The Best Ways to Treat Your Nasty Feet - Men's Health Magazine Australia

The Best Ways to Treat Your Nasty Feet

How to prevent blisters, get rid of your calluses, and keep them fresh.

Your feet endure a lot each day: You wash them in a hot shower, squeeze them into stiff work shoes, where they stay tucked away for 10 hours, and then you lace up your sneakers for a run or training session. By evening, they’re tired, sweaty, and funky as hell.

This can lead to any number of issues. Blisters and calluses, cracked heels, and fungal infections are just some of the joys that result from your active lifestyle. And with summer on the way, increased activity and warmer weather there’s no better time to think about your feet.

Here, Caitlin Jeffries, Australian Podiatry Association national spokesperson, has shares some tips for the best ways to avoid these all too common and painful foot health issues:

Wearing socks with enclosed footwear is a must

“Equally selecting the right socks that fit your feet appropriately is important. If your socks are bunching up, or have bulky seams they are more likely to rub and cause blisters. Avoid synthetic materials. Picking a natural fibre, such as cotton, will increase air circulation to the foot helping to stop sweating and swelling which can also contribute to friction.”

Select appropriate footwear

“Your shoes need to matches the shape of your feet and the activity you are undertaking is important. A qualified podiatrist is your footwear expert and can assist you with this. They also have expert skills to help identify both structural and external factors  that are increasing your risk of blisters as well as how to manipulate these to prevent such issues.”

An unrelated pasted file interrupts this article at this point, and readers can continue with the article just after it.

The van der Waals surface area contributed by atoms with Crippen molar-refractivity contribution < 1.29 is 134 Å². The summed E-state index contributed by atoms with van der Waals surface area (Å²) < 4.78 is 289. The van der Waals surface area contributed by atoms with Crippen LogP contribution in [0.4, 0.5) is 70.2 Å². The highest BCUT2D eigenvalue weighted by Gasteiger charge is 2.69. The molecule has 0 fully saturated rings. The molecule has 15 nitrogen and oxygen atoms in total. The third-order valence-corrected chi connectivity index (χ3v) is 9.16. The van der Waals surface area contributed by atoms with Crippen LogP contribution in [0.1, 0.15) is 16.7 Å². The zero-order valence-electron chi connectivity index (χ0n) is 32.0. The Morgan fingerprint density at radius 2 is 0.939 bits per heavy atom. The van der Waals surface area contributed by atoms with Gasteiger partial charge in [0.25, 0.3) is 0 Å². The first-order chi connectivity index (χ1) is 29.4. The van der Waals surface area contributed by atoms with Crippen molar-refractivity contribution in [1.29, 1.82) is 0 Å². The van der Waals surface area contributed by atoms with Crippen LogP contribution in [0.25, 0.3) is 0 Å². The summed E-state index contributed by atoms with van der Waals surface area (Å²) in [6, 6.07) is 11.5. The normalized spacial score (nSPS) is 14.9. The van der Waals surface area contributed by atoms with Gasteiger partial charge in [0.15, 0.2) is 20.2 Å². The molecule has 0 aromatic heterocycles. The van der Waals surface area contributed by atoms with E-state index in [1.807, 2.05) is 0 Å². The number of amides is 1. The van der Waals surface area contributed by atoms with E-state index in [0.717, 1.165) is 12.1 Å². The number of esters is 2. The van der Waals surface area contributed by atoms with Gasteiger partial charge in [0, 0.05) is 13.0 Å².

Consider the way you walk or run

“Altered foot mechanics can lead to both increased friction between your foot and the shoe and your foot and the ground leading to build up of hard skin and blisters. You may need custom foot orthosis which can shift where force is being applied throughout your feet, as well as changing the way you move from the feet up. This is often a great option for those who are on their feet for long periods such as during sport and exercise, or even those that spend a lot of time standing and walking. Podiatrists can also make orthotics with protective top covers that are designed to reduce friction and  to further help reduce blisters.”


If you have calluses be sure to keep these areas moisturised to avoid them cracking or peeling which can put you at risk of infection and increased pain.

But avoid moisture

Blisters and calluses are both caused by a combination of friction, moisture, and rubbing. Sweaty feet are more likely to get blisters because the moisture increases friction.

So what can you do? Switch out your socks immediately before and after a workout, or after being on your feet all day at work. You can even try spray or sprinkle drying powder on your feet before tucking them away. 

And for the love of god.. don’t burst your blister

Avoid draining your own blisters, as this can lead to infection. Instead, pad the blister with thick band-aids, and let the blister pop on its own. Use Betadine to disinfect it, then soak it in Epsom salts to help the blister dry.

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